File photo by THE CANADIAN PRESS An investigative agency has found no fault with Edmonton police during an attempted arrest that led to the death of Const. Daniel Woodall and a suspect accused of criminal harrassment.

Officer, suspect died: No fault found with Edmonton police in lethal encounter

EDMONTON — An investigative agency has found Edmonton police were blameless in an attempted arrest that resulted in the deaths of an officer and a suspect accused of criminal harassment.

“The decisions they made, to enter that residence that day to execute that arrest warrant, were all infinitely reasonable,” Susan Hughson of the Alberta Serious Incident Response Team said Tuesday.

“The same type of warrant is executed across this country all the time and it doesn’t end like this.”

The review agency was called in to investigate the death of Norman Raddatz. Const. Daniel Woodall also died and a second officer was badly injured.

On June 8, 2015, four officers from the Edmonton Police Service had arrived at his home to execute an arrest warrant. Raddatz, a 42-year-old refrigerator mechanic who lived alone, was being accused of making anti-Semitic posts online.

The complainant and Raddatz had been friends, but the relationship deteriorated over a money dispute and after Raddatz found out the man was Jewish.

Police showed up at Raddatz’s front door, but he refused to open it until police had a warrant.

“At the time, Raddatz appeared sober and calm,” Hughson said.

Police returned about an hour later with the document. They showed it to Raddatz through a window, but he still refused to open up.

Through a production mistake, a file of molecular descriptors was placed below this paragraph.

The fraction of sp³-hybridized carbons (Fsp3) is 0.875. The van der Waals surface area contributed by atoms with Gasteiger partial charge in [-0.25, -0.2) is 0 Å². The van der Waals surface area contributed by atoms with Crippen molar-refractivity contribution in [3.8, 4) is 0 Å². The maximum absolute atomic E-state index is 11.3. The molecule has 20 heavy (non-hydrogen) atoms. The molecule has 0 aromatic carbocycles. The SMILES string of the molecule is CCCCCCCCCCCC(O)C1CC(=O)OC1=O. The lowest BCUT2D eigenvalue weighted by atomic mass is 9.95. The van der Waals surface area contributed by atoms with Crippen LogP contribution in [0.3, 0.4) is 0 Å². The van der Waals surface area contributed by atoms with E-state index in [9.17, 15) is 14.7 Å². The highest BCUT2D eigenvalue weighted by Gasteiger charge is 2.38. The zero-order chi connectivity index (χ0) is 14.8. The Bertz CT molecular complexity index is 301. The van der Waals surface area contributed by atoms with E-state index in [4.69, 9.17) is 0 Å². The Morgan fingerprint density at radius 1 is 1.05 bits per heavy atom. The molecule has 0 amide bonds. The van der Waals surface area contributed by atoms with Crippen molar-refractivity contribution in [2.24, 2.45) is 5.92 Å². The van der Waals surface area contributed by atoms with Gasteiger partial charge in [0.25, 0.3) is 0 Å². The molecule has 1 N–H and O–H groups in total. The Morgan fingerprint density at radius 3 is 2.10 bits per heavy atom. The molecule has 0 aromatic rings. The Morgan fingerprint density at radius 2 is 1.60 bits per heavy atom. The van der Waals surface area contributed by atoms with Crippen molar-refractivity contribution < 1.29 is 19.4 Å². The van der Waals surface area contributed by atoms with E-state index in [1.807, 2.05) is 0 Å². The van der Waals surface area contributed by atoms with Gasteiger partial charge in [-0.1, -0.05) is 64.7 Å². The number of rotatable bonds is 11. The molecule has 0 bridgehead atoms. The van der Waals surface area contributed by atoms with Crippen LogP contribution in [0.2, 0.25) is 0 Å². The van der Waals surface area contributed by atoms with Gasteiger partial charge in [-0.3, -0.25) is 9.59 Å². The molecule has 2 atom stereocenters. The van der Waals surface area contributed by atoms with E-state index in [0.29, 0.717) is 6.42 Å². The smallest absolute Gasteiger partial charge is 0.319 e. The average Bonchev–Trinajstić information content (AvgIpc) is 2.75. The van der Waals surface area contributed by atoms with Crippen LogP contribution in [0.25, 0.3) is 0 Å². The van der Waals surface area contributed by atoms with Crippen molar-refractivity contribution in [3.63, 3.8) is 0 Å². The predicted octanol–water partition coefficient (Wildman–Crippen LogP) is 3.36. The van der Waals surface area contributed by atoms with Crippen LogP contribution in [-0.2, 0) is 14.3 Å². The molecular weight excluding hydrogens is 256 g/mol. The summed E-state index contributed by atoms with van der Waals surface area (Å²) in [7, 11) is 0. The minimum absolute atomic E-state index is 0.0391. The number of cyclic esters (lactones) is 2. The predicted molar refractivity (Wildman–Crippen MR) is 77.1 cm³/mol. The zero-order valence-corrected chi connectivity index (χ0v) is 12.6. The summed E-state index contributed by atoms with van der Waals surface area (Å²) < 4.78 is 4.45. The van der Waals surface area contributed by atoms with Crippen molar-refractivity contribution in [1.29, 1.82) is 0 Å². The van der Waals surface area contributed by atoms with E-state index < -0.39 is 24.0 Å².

The officers began using a battering ram and, on the third blow, shots tore through the door.

Woodall and another officer, both wearing body armour, were hit.

“The injuries to Const. Woodall were inescapably lethal,” said Hughson. “He would have died within a very, very, very brief time.”

Raddatz kept shooting at police. Dozens of rounds were fired, including more than 50 at nearby houses.

No police weapons were fired.

A tactical team was summoned. But its members never entered the home, because it had become apparent a fire had begun inside. Nor did police know were Raddatz was, so fire crews kept their distance.

Raddatz’s body was later found with a gunshot to the head. He had also shot his dog.

At least seven firearms, all with expired registrations, were found inside the house. A homemade bomb was also found, although it didn’t detonate in the flames.

Even though police knew Raddatz had guns, Hughson said they had no reason to take extra precautions.

“Unless you want to say that any time the Edmonton Police Service deals with somebody who may have firearms, it requires a tactical response. I don’t believe we’re there.”

Hughson said the report took three years to release, in part because Edmonton police had asked for an extra independent review of the officers’ conduct after the service’s own internal investigation.

Woodall, who was 35, was a member of the hate crimes unit. He was a husband and a father to two young boys. He and his family had immigrated to Edmonton from the United Kingdom nine years earlier. He had been a police officer in Manchester before he was recruited by the Edmonton service.

His death generated an outpouring of civic grief. Blue ribbons were tied to trees around the city and citizens lined the streets during his regimental funeral attended by thousands of officers from across Canada.

Edmonton has named a park and an elementary school in his honour.

A Facebook page linked to Raddatz revealed extremist views. It contained rants against police and courts as well as slurs against minorities. Neighbours described him as an unfriendly, unemployed divorced father who drank. A bank had foreclosed on his home.

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